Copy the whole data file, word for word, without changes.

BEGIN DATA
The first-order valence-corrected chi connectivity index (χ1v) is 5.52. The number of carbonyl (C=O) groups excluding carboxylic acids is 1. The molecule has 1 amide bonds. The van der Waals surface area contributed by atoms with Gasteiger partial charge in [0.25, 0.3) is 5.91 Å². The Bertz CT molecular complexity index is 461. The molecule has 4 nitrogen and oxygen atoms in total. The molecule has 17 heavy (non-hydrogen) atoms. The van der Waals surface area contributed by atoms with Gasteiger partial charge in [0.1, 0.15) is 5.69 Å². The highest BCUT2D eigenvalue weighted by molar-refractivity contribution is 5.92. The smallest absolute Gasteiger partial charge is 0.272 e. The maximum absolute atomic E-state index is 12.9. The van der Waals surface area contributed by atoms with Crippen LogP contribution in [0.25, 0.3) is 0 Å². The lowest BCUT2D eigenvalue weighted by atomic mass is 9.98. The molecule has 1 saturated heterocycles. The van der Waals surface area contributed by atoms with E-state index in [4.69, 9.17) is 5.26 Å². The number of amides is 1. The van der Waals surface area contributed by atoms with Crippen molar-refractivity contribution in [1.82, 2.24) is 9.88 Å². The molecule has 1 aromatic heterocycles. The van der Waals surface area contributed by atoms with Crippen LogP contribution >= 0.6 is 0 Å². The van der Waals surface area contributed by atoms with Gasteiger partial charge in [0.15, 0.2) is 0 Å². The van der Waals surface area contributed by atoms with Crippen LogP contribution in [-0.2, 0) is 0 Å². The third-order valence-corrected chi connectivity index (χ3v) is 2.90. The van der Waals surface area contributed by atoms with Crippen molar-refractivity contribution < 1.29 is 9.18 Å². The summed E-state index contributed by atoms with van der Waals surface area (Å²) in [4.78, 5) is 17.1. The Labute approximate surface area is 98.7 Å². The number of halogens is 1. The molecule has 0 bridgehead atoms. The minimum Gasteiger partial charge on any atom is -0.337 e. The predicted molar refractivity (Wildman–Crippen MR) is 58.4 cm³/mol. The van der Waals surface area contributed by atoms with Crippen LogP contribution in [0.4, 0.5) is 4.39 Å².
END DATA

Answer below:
The first-order valence-corrected chi connectivity index (χ1v) is 5.52. The number of carbonyl (C=O) groups excluding carboxylic acids is 1. The molecule has 1 amide bonds. The van der Waals surface area contributed by atoms with Gasteiger partial charge in [0.25, 0.3) is 5.91 Å². The Bertz CT molecular complexity index is 461. The molecule has 4 nitrogen and oxygen atoms in total. The molecule has 17 heavy (non-hydrogen) atoms. The van der Waals surface area contributed by atoms with Gasteiger partial charge in [0.1, 0.15) is 5.69 Å². The highest BCUT2D eigenvalue weighted by molar-refractivity contribution is 5.92. The smallest absolute Gasteiger partial charge is 0.272 e. The maximum absolute atomic E-state index is 12.9. The van der Waals surface area contributed by atoms with Crippen LogP contribution in [0.25, 0.3) is 0 Å². The lowest BCUT2D eigenvalue weighted by atomic mass is 9.98. The molecule has 1 saturated heterocycles. The van der Waals surface area contributed by atoms with E-state index in [4.69, 9.17) is 5.26 Å². The number of amides is 1. The van der Waals surface area contributed by atoms with Crippen molar-refractivity contribution in [1.82, 2.24) is 9.88 Å². The molecule has 1 aromatic heterocycles. The van der Waals surface area contributed by atoms with Crippen LogP contribution >= 0.6 is 0 Å². The van der Waals surface area contributed by atoms with Gasteiger partial charge in [0.15, 0.2) is 0 Å². The van der Waals surface area contributed by atoms with Crippen LogP contribution in [-0.2, 0) is 0 Å². The third-order valence-corrected chi connectivity index (χ3v) is 2.90. The van der Waals surface area contributed by atoms with Crippen molar-refractivity contribution < 1.29 is 9.18 Å². The summed E-state index contributed by atoms with van der Waals surface area (Å²) in [4.78, 5) is 17.1. The Labute approximate surface area is 98.7 Å². The number of halogens is 1. The molecule has 0 bridgehead atoms. The minimum Gasteiger partial charge on any atom is -0.337 e. The predicted molar refractivity (Wildman–Crippen MR) is 58.4 cm³/mol. The van der Waals surface area contributed by atoms with Crippen LogP contribution in [0.4, 0.5) is 4.39 Å².